http://www.techrepublic.com/blog/five-a … tery-life/

Characteristics of Rechargeable Batteries

Safe Lithium-ion Battery Designs for Use, Transportation and Second Use

Guidelines on Lithium-ion Battery Use in Space Applications

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#40 2017-05-13 20:37:52

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Re: Mars Cart

DOOK wrote:

I wasn't clear enough on the lithium-ion battery discharge, three hours of use (two 30 hp motors in each Marscat) would use 30% of the batteries (14 lithium-ion batteries).  So, the batteries would be drained to 70% of their capacity. 

Now, I have to figure out how long it would take to fully recharge the two Marscats from base power so they can be used the next day for 3 hours again.

Dook wrote:
Oldfart1939 wrote:

One way to minimize the regolith moving would be to excavate a trough just deep enough to have half the cylinder sunk in place, then use the excavated "spoil" to recover it. That would cut the battery usage a lot. If we need more regolith, just dig up the surface and keep heaping it on until "enough" has been moved. That's how I was envisioning a "passageway" from the habitat units exteriors into the greenhouses would be built.

That's why I changed the depth from 17 feet to 12. 

I could raise it further but the seven buried cylinders need 8 feet on top of them for radiation protection and I would like to put a 100 foot domed greenhouse over them to provide heat and I didn't want there to be a big hill inside the greenhouse. 

A hill a few feet high would be fine but not too much.

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#41 2017-05-13 20:40:53

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Re: Mars Cart

kbd512 wrote:

Edit: Stupid mistake alert.  12 packs are 63.6kWh, which only equates to 2 hours 20 minutes of run time at 80% DoD for the Marscat.

The depth-of-discharge issue applies to every battery, but Lithium-ion batteries are designed to discharge 80% of their rated capacity and that's what all manufacturers test against.  12 Lithium-ions (12 Tesla packs) gives 9 hours of power per Marscat.  The batteries should last for at least a thousand of cycles if you discharge them that way.  If the cats are stored outside, and for all practical purposes they have to be, then RHU's (Radioisotope Heater Units) must keep the batteries warm.  I like RHU's because there's no reliance on batteries or base power to keep the packs above their minimum charging temperature at night.  The RHU's provide a gradually declining output over a decade or so.  RHU's are small (26mm / 1in by 32mm / 1.3in) and light (40 grams / 1.4oz), but expensive because they contain Pu238.


Dook,

Again, apologizes for the mistake.  I can't seem to get my numbers straight for these stupid EV batteries.  The Tesla battery packs are only 5.3kWh and weigh 55lbs.  Something in the back of my head kept telling me that couldn't be right, or nobody would be using gasoline.  That means it's 220lbs for 21.2kWh, so 660lbs only nets 50.88kWh at a 80% DoD, which means 2 hours 20 minutes or run time per charge.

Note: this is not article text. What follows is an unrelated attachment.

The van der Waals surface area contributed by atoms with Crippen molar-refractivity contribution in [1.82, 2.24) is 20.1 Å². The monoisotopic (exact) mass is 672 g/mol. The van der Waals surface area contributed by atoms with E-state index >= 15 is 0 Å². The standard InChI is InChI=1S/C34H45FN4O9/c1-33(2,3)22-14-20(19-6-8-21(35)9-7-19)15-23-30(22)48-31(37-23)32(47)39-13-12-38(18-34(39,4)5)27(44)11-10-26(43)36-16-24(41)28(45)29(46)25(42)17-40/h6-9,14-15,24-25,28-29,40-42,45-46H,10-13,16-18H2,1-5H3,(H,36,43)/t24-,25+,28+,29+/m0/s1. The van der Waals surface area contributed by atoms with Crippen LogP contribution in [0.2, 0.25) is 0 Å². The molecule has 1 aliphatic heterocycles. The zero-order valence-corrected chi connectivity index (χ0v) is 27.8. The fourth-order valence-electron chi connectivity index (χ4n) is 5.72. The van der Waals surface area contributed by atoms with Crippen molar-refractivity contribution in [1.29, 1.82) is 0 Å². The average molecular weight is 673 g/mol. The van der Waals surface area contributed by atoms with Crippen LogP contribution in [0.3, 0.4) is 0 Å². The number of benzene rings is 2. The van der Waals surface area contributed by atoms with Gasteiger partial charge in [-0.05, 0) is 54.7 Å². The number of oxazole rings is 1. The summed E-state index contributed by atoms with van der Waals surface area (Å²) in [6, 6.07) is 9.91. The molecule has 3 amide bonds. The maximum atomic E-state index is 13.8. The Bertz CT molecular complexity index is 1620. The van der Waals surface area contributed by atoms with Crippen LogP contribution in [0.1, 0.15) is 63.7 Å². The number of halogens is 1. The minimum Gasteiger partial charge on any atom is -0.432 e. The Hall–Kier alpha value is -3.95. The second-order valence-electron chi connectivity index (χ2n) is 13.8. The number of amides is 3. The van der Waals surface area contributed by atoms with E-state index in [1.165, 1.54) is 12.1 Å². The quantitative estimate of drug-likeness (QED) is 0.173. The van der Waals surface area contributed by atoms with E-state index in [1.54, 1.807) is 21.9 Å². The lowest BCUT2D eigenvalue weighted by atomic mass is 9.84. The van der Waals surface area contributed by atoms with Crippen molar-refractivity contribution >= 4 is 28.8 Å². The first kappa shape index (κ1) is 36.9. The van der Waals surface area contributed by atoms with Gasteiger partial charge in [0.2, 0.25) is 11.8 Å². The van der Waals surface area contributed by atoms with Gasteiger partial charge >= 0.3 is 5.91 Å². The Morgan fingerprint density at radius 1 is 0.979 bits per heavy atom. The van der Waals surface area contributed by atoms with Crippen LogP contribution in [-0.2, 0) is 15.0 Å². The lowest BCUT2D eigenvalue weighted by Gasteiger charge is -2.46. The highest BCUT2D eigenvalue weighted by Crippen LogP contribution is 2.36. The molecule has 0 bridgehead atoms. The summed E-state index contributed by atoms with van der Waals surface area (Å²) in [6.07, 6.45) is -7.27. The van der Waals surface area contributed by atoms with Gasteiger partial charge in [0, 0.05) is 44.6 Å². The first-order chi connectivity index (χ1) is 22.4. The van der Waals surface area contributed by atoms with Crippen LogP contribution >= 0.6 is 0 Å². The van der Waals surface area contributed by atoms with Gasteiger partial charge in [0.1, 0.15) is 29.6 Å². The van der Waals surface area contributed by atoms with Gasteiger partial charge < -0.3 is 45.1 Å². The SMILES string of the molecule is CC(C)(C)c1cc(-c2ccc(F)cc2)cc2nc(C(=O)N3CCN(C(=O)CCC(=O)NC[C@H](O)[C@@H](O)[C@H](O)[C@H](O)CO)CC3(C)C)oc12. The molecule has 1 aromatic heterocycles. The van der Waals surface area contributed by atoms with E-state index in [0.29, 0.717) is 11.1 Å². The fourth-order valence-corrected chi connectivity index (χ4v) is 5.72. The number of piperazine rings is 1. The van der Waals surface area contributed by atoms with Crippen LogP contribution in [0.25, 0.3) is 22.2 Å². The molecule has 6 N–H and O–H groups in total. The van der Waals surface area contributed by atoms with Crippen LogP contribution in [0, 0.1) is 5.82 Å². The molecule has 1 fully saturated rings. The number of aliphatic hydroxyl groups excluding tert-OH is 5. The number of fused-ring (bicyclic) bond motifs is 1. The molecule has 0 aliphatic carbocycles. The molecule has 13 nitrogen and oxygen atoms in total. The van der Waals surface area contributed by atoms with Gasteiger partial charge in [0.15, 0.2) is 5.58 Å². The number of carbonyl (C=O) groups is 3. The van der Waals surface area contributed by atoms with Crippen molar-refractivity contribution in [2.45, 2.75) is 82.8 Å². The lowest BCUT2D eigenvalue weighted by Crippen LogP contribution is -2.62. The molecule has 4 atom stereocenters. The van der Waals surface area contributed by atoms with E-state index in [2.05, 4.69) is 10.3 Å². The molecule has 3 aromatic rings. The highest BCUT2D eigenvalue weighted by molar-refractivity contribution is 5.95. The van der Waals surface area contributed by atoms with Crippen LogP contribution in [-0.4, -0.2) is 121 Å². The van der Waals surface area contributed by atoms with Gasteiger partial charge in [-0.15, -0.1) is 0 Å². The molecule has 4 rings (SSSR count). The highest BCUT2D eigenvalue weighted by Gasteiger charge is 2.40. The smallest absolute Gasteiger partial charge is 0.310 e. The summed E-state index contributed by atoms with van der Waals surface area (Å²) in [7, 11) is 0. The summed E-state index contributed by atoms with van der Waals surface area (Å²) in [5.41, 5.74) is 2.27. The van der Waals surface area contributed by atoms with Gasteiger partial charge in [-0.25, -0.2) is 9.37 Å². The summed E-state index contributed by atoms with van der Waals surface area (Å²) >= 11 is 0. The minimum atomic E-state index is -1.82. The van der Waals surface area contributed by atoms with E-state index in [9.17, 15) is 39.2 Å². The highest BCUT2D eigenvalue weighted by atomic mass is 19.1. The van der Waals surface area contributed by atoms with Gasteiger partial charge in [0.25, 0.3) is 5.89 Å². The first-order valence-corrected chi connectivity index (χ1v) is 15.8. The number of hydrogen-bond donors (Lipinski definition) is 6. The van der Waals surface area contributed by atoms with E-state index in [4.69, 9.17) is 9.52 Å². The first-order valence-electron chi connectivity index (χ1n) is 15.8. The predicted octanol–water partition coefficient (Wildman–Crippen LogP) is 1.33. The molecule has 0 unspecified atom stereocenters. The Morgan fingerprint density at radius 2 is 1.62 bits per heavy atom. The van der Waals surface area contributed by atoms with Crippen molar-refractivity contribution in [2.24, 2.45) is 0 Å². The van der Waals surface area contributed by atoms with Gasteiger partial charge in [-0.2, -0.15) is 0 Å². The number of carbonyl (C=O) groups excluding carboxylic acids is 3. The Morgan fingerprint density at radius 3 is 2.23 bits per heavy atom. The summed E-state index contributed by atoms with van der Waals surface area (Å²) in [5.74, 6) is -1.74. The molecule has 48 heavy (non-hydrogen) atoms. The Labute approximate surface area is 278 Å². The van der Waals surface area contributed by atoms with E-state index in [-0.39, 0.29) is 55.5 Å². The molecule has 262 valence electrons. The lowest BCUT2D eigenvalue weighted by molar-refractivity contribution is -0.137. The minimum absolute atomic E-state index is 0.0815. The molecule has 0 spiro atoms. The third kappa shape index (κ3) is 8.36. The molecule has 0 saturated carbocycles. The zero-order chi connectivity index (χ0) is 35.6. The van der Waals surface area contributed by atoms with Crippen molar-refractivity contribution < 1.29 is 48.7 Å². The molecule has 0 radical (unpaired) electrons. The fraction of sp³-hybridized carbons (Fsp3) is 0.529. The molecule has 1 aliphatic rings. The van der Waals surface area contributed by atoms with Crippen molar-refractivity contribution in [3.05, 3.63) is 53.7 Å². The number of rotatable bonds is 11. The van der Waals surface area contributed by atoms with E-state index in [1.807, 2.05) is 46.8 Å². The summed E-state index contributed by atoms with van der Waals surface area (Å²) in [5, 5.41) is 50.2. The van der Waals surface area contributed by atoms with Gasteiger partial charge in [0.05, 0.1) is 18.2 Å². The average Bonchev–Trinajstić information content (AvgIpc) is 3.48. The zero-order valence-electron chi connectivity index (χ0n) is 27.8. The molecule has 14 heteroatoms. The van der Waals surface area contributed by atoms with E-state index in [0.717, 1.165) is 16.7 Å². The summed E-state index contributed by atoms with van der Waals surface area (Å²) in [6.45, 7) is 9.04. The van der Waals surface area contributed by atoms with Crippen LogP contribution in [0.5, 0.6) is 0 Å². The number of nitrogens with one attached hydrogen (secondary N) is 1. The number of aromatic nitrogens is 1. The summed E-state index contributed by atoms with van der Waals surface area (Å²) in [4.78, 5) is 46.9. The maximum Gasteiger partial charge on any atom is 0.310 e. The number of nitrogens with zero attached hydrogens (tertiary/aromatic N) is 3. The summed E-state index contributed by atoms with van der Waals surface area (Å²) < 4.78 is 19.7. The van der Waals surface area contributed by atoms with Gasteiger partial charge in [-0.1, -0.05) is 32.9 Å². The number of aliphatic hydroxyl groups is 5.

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#42 2017-05-13 20:46:49

SpaceNut
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Re: Mars Cart

DOOK wrote:

I don't know where I want to store the Marscat's yet.  They will probably be stored outside and connected to the base power to recharge every night.  I would like to bring them inside the rover hangar but I don't like the idea of having to pressurize and depressurize the rover hangar each day to drive the Marscats out to do work.  Also, the rover hangar would need a large door and if we pressurized the rover hangar to even 2 psi the force on the door would be incredible.  I could just not pressurize the rover hangar at all and use it as a warmer place to store the Marscats while they recharge.

And I still need to figure out how long it takes to recharge the batteries over night and how much energy it will need.  At night the RTG will be the only power source. 

Those radiation heaters should be installed under all the batteries in the Marscats and the Long Range Rover.

Maybe pre-deliver the rover instead of having a rover hangar?  The crew that arrives has to have it's own Long Range Rover because they will need a way to go and get stuff.  You guys think that everything is going to land near the main base, they're not.  Things are going to be landing all over the place.  You're going to need a good sized rover that can go far out and pull a Mars Cart loaded down with heavy things (buried habitat components, greenhouses, food, water, supplies) back to the base.

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#43 2017-05-13 20:48:27

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Re: Mars Cart

Dook wrote:

One Marscat uses 134,280 watts in 3 hours of use.  Two Marscats would use a total of 268,560 watts in 3 hours of use. 

So, if you use the Marscats for 3 hours a day and recharge them for 21 hours a day they both need a combined 12,788 watts per hour to recharge and be ready the next day.  That's a problem. 

I think a big RTG would produce 600 watts an hour, two 10'x50' thin solar arrays would produce about 450 watts each (900 total), a thin solar array on the top of the Mars Hab covering the regolith would produce another 635 watts an hour, and a solar array on the entire outside of the Mars Hab would produce about 360 watts an hour.  So, that's a total of 2,095 watts produced every hour in the day, and 600 watts an hour at night.  That's not going to be enough.   

How much power would a small nuclear reactor generate? 

I think some time ago Spacenut posted a link to a nuclear reactor that was 30 feet wide.

I found it, the Sandia Report 50-100 kwe gas cooled reactor.  I just don't like all the moving parts compared to an RTG.